Duration: 00:30.  

The Antidote: Look at the Face of Jesus!

The Brazen Serpent by Vouet, 1630

“And just as Moses lifted up the serpent in the desert, so must the Son of Man be lifted up, so that everyone who believes in Him may have eternal life.  For God so loved the world that He gave His only Son, so that everyone who believes in Him might not perish but might have eternal life.” (John 3: 14-16)

It’s the stuff that nightmares are made of: We find ourselves lost and wandering through the wilderness trying to find our way home, and suddenly slithering poisonous serpents are everywhere –striking, biting, causing death. Only it isn’t a nightmare; the “fiery serpents” of sin are a spiritual reality that surrounds us in this life. As we journey toward Heaven, our true home, we are wounded and weakened by original sin, the bites of venial sins can weaken us more, the bite of a mortal sin can be deadly.  But there is an antidote for the venom: it is the contemplation of Face of Our Savior, Jesus Christ!

Face of Jesus from the miraculous Limpias Crucifix

“Look at Jesus. Place before your eyes His most Holy Humanity, contemplate Him in the Mysteries of the Holy Rosary, in the Way of the Cross, in the scenes that the Gospels narrate for us, or in the Tabernacle…We cannot turn our gaze away from God, because we see the havoc that the enemy wreaks around us everyday. By himself, nobody is immune. ‘Vultum tuum, Domine, requiram’: Thy Face, Lord, do I seek; hide not Thy Face from me.’ Psalm 26 (In Conversation with God, Francis Fernandez)  

Graces flow from His Holy Face.  A soul who contemplates the Face of Christ can, in charity,  bring this healing remedy to others by encouraging them to look at Jesus’s Face, and by sharing this devotion many souls may be saved.

“When I am lifted up from the earth, I will draw all to myself, says the Lord.” (John 12.32) 


“The Rosary belongs among the finest and most praiseworthy traditions of Christian contemplation…To look upon the Face of Christ”–Pope St. John Paul II ” “She shall crush his head.”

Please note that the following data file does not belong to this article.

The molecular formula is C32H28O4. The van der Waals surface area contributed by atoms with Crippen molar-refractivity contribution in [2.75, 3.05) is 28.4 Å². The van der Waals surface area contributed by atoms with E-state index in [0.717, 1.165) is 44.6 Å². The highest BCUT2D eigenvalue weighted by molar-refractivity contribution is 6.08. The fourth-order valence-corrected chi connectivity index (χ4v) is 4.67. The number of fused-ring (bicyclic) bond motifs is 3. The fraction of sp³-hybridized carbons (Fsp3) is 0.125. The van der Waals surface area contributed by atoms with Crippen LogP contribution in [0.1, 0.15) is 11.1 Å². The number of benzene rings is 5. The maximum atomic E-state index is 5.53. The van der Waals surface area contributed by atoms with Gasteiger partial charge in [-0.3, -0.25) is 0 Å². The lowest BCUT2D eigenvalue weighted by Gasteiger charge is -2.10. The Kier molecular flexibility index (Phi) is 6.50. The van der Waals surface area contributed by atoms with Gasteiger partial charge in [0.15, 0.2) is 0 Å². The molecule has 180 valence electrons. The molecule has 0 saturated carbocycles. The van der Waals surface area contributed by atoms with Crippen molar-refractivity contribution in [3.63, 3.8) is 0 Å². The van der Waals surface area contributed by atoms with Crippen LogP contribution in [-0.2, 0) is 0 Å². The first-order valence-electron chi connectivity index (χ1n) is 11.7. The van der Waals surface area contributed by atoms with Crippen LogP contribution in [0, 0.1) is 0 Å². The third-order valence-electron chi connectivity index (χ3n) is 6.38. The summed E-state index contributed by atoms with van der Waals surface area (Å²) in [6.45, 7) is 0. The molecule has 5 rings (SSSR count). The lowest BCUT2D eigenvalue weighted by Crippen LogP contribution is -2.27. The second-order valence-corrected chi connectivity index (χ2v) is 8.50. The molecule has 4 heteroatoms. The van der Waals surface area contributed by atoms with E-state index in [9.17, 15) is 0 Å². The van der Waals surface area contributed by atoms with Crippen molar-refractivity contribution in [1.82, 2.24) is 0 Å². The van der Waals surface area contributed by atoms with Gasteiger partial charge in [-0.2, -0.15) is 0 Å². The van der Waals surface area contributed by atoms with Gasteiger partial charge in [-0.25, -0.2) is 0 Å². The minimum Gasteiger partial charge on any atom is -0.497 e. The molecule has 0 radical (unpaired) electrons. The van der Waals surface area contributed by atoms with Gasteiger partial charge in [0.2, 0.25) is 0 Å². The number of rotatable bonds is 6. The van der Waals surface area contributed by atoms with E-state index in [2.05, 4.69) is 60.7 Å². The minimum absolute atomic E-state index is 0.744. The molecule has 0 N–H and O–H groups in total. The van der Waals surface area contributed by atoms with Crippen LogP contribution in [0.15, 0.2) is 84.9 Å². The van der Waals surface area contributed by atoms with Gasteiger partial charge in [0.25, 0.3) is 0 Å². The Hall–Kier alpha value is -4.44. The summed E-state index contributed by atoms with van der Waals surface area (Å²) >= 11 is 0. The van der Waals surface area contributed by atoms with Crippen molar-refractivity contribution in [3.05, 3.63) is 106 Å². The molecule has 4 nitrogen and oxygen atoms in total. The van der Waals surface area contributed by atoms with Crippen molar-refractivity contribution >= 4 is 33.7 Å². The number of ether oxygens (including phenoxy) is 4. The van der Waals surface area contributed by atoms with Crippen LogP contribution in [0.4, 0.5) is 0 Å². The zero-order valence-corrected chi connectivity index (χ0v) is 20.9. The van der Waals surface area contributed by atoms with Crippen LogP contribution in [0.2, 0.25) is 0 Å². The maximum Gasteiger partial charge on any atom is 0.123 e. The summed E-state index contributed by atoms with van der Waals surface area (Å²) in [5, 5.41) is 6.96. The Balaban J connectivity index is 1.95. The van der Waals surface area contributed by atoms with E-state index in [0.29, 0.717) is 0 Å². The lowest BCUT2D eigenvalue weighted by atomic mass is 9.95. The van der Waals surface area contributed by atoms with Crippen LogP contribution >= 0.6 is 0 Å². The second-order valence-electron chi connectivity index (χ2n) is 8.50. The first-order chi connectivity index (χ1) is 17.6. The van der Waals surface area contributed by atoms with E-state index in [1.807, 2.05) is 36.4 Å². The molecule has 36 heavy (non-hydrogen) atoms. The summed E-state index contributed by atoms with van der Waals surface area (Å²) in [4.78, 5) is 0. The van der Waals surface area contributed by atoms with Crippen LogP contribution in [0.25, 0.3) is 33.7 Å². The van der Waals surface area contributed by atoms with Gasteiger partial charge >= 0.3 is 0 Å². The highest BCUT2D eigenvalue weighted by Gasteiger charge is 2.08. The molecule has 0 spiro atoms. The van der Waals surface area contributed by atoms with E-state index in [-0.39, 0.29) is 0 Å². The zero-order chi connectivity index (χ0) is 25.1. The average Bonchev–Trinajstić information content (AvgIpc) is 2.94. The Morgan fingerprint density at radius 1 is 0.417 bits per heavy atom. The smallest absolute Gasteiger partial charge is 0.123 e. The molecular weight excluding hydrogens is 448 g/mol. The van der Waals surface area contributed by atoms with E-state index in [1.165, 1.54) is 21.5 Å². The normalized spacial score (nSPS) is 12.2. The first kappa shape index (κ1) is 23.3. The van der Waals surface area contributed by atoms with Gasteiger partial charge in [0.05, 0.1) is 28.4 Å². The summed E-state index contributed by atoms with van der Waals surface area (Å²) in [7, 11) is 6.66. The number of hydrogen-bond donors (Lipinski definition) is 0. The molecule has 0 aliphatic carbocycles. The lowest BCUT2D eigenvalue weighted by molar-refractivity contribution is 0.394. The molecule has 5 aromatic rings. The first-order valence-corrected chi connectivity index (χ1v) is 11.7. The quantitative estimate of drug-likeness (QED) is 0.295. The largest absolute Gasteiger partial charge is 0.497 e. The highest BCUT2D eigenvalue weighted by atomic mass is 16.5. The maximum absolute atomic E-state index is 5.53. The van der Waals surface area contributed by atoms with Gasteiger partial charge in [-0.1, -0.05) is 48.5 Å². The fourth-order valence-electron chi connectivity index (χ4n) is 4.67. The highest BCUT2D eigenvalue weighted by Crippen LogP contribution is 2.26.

How Long, O Lord?

Like a lamb led to the slaughter, or a sheep before the shearers, He was silent and uttered no cry. (Is. 52)

The sufferings of this world are as numerous as its sins.  Each day brings more and more it seems; the weight of it crushing our souls.  The greatest evil, and the most difficult suffering to bear, is the suffering of the innocent.  

On April 5th, U.S. Ambassador Nikki Haley addressed the UN Security Council about the Assad regime’s chemical attacks against its own people in Syria.  She said, “Yesterday we awoke to pictures of children; foaming at the mouth, suffering convulsions, being carried in the arms of desperate parents.  We saw rows and rows of lifeless bodies, some still in diapers, some with visible scars of a chemical weapons attack.  Look at those pictures!  We cannot close our eyes to those pictures.”  A cry of helplessness rises in one’s heart, “How long, O Lord!”

“How long, O Lord, must I cry for help and you do not listen?  Or cry out to you ‘Violence!” and you do not intervene?  Why do you simply gaze at evil? Destruction and violence are before me; there is strife and discord.” (Hab. 1: 1-3)